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Microsoft removes restrictions on 'generally free' and open-source apps in Microsoft Store

Microsoft Store on Windows 11
(Image credit: Future)

What you need to know

  • Microsoft has reverted a change to its policies for the Microsoft Store.
  • A previous change prohibited listing apps that were open-source or generally free.
  • Open-source and generally free apps are now allowed in the Microsoft Store as long as they are listed by the creator of the app or a party with an appropriate license.

Microsoft has updated its store policies in order to help certain developers profit from applications. Following clarification from Microsoft, app developers can put open-source and generally free apps in the Microsoft Store, as long as the listing is done by the app's creator or a party with an appropriate license.

Previously, Microsoft Store policies stated that apps cannot "attempt to profit from open-source or other software that is otherwise generally available for free, nor be priced irrationally high relative to the features and functionality provided by your product." The portion about free or open-source apps is no longer part of the policies.

Microsoft updated policy 11.2 to reflect its stance on free and open-source apps in the Microsoft Store. It now reads (opens in new tab):

"All content in your product and associated metadata must be either originally created by the application provider, appropriately licensed from the third-party rights holder, used as permitted by the rights holder, or used as otherwise permitted by law. Reporting infringement complaints can be done via our online form."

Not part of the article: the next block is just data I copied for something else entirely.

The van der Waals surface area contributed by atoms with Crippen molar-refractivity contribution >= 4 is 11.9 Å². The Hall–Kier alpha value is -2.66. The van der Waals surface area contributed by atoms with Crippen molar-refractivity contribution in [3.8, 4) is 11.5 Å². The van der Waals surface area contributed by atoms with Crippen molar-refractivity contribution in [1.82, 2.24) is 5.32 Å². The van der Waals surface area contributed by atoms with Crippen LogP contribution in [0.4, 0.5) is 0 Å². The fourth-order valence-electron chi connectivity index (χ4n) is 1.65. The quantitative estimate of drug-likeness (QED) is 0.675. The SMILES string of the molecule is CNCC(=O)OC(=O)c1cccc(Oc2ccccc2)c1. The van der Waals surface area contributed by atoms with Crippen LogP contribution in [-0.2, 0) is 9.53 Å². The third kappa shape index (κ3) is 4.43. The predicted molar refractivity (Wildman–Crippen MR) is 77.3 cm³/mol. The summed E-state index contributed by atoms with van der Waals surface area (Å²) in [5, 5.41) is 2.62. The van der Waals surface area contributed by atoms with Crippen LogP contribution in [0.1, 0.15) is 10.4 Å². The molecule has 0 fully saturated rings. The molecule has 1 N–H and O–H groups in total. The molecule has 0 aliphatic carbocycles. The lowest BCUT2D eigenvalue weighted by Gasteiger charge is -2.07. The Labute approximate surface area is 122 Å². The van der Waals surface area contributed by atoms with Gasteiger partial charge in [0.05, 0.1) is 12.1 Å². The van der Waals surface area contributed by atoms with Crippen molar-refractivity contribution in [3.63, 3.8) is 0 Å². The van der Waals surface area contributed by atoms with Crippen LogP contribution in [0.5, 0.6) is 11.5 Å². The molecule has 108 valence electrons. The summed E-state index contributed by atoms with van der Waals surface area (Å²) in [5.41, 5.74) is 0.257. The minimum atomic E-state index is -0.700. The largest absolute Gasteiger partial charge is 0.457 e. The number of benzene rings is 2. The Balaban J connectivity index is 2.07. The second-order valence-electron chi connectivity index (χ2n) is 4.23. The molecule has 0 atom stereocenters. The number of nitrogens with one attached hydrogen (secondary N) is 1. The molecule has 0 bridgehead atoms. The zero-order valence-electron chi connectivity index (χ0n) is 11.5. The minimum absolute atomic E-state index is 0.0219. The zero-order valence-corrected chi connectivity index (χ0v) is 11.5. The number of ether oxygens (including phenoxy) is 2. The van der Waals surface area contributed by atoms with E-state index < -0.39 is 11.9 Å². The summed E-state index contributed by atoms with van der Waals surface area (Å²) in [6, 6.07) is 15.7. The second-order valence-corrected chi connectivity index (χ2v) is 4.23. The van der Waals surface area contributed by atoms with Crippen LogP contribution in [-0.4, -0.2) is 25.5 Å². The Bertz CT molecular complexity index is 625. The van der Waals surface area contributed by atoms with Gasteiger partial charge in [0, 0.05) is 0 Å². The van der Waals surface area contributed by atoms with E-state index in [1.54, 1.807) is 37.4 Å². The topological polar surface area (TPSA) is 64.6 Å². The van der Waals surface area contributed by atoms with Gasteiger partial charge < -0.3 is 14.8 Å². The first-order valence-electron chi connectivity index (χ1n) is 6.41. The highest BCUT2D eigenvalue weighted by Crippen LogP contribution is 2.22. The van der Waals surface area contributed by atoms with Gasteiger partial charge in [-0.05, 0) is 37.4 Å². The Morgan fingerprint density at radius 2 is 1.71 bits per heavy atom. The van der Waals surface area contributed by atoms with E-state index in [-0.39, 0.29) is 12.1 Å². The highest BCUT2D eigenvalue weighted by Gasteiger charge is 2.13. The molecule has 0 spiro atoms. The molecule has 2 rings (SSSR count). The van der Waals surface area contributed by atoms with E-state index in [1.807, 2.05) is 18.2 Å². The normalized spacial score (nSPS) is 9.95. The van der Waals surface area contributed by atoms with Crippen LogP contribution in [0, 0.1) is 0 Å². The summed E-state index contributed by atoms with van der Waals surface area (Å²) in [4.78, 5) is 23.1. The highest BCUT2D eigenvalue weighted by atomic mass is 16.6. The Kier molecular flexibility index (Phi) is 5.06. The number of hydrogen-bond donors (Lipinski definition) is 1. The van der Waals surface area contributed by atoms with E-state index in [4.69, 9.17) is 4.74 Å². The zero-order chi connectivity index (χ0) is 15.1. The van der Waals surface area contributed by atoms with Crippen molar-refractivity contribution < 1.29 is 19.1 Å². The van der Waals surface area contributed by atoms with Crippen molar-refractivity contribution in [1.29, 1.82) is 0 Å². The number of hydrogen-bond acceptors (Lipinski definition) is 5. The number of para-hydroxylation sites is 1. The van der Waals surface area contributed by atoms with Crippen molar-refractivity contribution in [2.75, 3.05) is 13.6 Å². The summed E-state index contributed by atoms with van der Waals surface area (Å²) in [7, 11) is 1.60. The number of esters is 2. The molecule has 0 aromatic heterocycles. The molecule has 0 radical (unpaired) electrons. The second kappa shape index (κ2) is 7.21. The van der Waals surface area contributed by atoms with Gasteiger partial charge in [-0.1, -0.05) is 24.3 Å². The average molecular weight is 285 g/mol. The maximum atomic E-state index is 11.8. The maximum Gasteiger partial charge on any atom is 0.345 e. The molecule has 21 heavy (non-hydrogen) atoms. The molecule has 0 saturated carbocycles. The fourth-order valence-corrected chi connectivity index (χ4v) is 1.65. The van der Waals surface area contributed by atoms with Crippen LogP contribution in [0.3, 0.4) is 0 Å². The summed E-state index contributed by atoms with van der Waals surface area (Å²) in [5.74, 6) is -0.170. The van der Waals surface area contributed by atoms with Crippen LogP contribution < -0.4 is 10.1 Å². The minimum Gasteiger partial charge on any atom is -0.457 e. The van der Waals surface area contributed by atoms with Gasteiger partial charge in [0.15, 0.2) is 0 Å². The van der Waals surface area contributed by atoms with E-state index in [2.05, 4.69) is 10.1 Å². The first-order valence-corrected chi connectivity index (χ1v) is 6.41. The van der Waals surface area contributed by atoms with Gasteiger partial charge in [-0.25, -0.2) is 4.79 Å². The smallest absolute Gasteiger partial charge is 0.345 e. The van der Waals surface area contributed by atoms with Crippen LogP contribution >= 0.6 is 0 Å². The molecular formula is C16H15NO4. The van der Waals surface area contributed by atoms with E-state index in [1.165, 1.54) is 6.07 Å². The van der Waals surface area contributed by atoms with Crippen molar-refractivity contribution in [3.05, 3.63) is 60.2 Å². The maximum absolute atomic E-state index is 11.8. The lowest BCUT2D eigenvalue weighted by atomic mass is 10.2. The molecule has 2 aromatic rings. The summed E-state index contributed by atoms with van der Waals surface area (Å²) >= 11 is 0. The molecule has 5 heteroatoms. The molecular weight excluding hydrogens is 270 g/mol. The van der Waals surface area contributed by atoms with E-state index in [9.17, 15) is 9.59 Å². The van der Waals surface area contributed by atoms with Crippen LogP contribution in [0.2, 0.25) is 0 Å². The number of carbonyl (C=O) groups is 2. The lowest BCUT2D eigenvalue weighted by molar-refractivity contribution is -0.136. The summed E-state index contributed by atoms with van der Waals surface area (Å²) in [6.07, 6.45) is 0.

According to Microsoft, this was the company's intent from the beginning. After developers and community members spoke out against the original policy change, Microsoft's general manager of apps, partners, and the Microsoft Store, Giorgio Sardo, said that Microsoft wanted to support open-source developers.

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A Microsoft spokesperson shared the following, "over the past year, we have been on a journey to continue to open the Store to all developers and deliver better customer experiences. This policy update is a continuation of that work and meant to enable developer choice while helping improve customer experience."  

Sean Endicott
Sean Endicott

Sean Endicott is the news writer for Windows Central. If it runs Windows, is made by Microsoft, or has anything to do with either, he's on it. Sean's been with Windows Central since 2017 and is also our resident app expert. If you have a news tip or an app to review, hit him up at sean.endicott@futurenet.com.